The final movement is where Beethoven and Mozart are closer aligned, with quite an oblique melody that becomes surprisingly catchy – and which completes its own ‘darkness to light’ journey in the closing passages. The composer even works in a short fugal episode to the energetic movement with effortless ease. In this piece Beethoven has served notice of his intentions to move the piano concerto on to more Romantic territory, both in musical style and emotion.

Spotify playlist and Recordings used

Wilhelm Kempff, Berliner Philharmoniker / Ferdinand Leitner (Deutsche Grammophon)
Robert Levin, Orchestre Révolutionnaire et Romantique / Sir John Eliot Gardiner (Arkiv)
Mitsuko Uchida, Bavarian Radio Symphony Orchestra / Kurt Sanderling (Philips)
Rudolf Serkin, Bavarian Radio Symphony Orchestra / Rafael Kubelik (Orfeo)
Claudio Arrau, Royal Concertgebouw Orchestra / Bernard Haitink (Philips)
Ronald Brautigam, Die Kölner Akademie / Michael Alexander Willens (BIS)
Stephen Hough, Finnish Radio Symphony Orchestra / Hannu Lintu (Hyperion)
Stephen Kovacevich, BBC Symphony Orchestra / Sir Colin Davis (Philips)

There are some wonderful accounts of this piece. While writing about the work I have especially enjoyed the versions with soloists Mitsuko Uchida, Wilhelm Kempff and Stephen Kovacevich, while on the fortepiano Robert Levin creates lean drama with Sir John Eliot Gardiner. Uchida is magical at the beginning of the slow movement, which becomes the dream Beethoven surely meant it to be.

To listen to clips from Stephen Hough’s new recording on Hyperion, head to their website

You can chart the Arcana Beethoven playlist as it grows, with one recommended version of each piece we listen to. Catch up here!

Also written in 1803 Boieldieu Clarinet Concerto no.1 in E flat major Op.36

Next up Bei labbri, che Amore WoO 99/1

Listening to Beethoven #188 – Symphony no.2 in D major Op.36

The Longing for Happiness. Left wall, detail from the Beethoven-Frieze (1902) by Gustav Klimt

Symphony no.2 in D major Op.36 for orchestra (1800-1802, Beethoven aged 31)

Dedication Karl Alois, Prince Lichnowsky
Duration 30′

1. Adagio molto – Allegro con brio
2. Larghetto
3. Scherzo: Allegro
4. Allegro molto


Background and Critical Reception

Beethoven’s time in Heiligenstadt may have been difficult, but it yielded music of remarkable positivity in such testing situations. George Hall, writing booklet notes for Simax, sums up the situation neatly: ”What has proved remarkable to Beethoven’s biographers is that the (second) symphony, whose sketches date back to 1800 and whose finishing touches were probably added in 1803, was composed largely in the year that he wrote the famous Heiligenstadt testament. The fact that this document – in which Beethoven in his post-suicidal mood railed against his deafness and isolation in a letter – was conceived in the year of this predominantly happy and straightforward piece is considered paradoxical.’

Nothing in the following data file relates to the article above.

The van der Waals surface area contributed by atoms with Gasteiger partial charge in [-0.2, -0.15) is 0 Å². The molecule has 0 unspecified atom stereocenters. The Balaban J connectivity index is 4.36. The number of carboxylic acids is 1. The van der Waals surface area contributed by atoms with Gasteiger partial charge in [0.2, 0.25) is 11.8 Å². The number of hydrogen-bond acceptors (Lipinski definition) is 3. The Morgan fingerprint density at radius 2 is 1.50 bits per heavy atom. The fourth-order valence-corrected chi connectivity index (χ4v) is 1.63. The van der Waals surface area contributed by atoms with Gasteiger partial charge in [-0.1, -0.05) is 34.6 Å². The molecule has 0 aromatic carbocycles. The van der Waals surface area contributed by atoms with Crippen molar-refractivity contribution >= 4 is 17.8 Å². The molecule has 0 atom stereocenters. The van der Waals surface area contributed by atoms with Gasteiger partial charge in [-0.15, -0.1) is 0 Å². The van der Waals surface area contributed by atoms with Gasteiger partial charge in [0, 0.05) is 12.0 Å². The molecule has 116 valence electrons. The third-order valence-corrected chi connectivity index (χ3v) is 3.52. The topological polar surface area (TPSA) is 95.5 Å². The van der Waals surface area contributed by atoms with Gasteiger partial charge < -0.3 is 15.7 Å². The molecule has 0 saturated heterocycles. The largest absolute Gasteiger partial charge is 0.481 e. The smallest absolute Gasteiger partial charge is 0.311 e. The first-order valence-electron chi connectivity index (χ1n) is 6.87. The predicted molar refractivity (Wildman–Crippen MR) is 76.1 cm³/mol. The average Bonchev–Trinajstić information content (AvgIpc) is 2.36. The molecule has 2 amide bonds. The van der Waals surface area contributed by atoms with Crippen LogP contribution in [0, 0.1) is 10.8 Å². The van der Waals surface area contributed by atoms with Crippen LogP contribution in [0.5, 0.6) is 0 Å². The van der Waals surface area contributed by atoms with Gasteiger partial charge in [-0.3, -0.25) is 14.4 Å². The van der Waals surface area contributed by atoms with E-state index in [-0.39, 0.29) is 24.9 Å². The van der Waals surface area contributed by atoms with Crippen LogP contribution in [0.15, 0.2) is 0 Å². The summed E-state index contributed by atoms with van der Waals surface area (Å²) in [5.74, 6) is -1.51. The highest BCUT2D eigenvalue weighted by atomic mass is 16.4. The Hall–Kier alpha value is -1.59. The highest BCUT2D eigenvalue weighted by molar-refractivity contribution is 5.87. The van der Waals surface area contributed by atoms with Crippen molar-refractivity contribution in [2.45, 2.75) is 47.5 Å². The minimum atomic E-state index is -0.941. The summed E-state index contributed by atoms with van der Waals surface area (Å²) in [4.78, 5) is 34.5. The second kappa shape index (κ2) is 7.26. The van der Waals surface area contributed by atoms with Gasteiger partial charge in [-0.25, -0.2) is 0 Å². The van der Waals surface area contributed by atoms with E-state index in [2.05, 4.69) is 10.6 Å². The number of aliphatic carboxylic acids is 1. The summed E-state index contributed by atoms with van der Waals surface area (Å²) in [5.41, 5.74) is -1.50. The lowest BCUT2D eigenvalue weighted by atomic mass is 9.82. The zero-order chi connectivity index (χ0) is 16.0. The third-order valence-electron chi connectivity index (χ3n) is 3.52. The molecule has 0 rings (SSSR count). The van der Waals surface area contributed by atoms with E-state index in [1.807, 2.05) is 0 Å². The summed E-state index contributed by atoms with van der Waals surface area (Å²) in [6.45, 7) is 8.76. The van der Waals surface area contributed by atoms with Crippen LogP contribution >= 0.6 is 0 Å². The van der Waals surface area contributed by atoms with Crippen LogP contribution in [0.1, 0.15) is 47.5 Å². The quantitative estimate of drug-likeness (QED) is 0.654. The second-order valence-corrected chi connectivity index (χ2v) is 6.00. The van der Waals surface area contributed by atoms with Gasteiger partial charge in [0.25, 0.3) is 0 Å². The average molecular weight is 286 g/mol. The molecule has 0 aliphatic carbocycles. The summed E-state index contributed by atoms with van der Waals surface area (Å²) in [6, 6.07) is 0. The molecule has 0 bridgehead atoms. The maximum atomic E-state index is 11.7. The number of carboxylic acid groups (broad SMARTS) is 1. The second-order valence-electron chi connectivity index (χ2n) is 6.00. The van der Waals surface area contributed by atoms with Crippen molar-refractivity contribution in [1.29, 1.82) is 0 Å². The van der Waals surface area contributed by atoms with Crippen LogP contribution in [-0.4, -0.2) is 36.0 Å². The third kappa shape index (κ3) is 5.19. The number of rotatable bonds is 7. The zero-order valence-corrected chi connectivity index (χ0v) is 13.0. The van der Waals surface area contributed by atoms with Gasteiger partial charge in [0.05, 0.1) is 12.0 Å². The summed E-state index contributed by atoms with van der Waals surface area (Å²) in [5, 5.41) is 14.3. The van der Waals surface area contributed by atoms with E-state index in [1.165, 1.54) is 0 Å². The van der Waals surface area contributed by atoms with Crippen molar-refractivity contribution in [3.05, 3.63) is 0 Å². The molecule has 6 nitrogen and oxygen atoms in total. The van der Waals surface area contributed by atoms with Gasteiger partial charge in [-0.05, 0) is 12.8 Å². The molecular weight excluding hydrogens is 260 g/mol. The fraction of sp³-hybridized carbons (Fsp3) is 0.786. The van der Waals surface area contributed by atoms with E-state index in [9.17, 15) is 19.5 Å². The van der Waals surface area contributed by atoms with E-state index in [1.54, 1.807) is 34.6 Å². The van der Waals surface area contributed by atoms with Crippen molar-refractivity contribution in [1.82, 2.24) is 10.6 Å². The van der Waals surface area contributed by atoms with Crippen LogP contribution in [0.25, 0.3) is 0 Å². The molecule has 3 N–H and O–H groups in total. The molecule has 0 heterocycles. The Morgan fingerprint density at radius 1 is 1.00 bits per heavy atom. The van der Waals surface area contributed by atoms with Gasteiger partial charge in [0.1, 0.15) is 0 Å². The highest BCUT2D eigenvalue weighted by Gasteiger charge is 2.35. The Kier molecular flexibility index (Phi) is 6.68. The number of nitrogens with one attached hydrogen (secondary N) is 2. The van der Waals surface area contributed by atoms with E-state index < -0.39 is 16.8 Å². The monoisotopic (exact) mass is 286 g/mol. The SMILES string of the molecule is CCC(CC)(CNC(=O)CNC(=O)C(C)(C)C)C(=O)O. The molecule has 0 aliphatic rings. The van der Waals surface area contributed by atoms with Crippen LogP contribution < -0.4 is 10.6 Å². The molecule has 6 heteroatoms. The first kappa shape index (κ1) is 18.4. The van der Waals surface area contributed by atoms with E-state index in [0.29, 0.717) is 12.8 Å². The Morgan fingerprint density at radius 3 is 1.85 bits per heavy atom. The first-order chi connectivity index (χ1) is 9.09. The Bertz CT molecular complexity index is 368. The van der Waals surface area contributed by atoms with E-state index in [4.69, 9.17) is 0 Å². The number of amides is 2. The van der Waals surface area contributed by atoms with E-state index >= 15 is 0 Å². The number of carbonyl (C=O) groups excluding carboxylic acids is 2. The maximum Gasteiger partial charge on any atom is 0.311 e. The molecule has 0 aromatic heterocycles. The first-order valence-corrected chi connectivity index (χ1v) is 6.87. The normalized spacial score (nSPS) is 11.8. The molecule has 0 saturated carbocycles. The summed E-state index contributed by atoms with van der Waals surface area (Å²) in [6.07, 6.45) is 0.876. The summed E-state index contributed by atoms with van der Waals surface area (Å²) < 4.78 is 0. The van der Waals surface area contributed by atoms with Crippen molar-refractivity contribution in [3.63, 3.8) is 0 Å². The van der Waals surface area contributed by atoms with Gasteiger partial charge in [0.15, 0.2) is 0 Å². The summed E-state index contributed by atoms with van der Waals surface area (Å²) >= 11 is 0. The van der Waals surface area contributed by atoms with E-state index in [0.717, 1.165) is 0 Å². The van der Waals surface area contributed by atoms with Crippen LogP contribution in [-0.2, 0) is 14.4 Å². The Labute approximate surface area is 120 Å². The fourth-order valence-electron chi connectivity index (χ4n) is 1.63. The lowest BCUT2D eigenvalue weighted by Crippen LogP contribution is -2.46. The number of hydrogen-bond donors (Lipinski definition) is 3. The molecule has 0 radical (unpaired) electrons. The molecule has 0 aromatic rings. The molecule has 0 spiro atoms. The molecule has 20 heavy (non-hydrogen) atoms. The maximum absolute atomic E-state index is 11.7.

‘Symphony no.2 is the main fruit of Beethoven’s labors in 1801-2 and is considered to be the culminating success of his early period’, writes Daniel Heartz. He gives an account of the premiere on 5 April 1803, which took place at the new Theater an der Wien, and included the hastily composed short oratorio Christus am Ölberge and also a new piano concerto, the third.

In a fascinating and detailed analysis, Heartz goes on to draw close links with Mozart‘s Symphony no.38, the Prague, which Beethoven greatly admired. Written in the same key, the two works share a broad Adagio introduction to the first movement, and a nearly identical instrumentation. The crucial difference here is that Beethoven adds clarinets in A, a distinctive part of the woodwind sound which makes such a difference to this symphony.

The second symphony would probably have been, to date, the longest symphony yet published – a quality acknowledged by Allegmeine Musikalische Zeitung of Leipzig, in their 1804 appraisal. ‘It is’, their critic wrote, ‘a noteworthy, colossal work (the biggest so far), whose profundity, strength and artistic understanding are very rare, and presents difficulties from the point of view of execution…that certainly no previous symphony has offered.’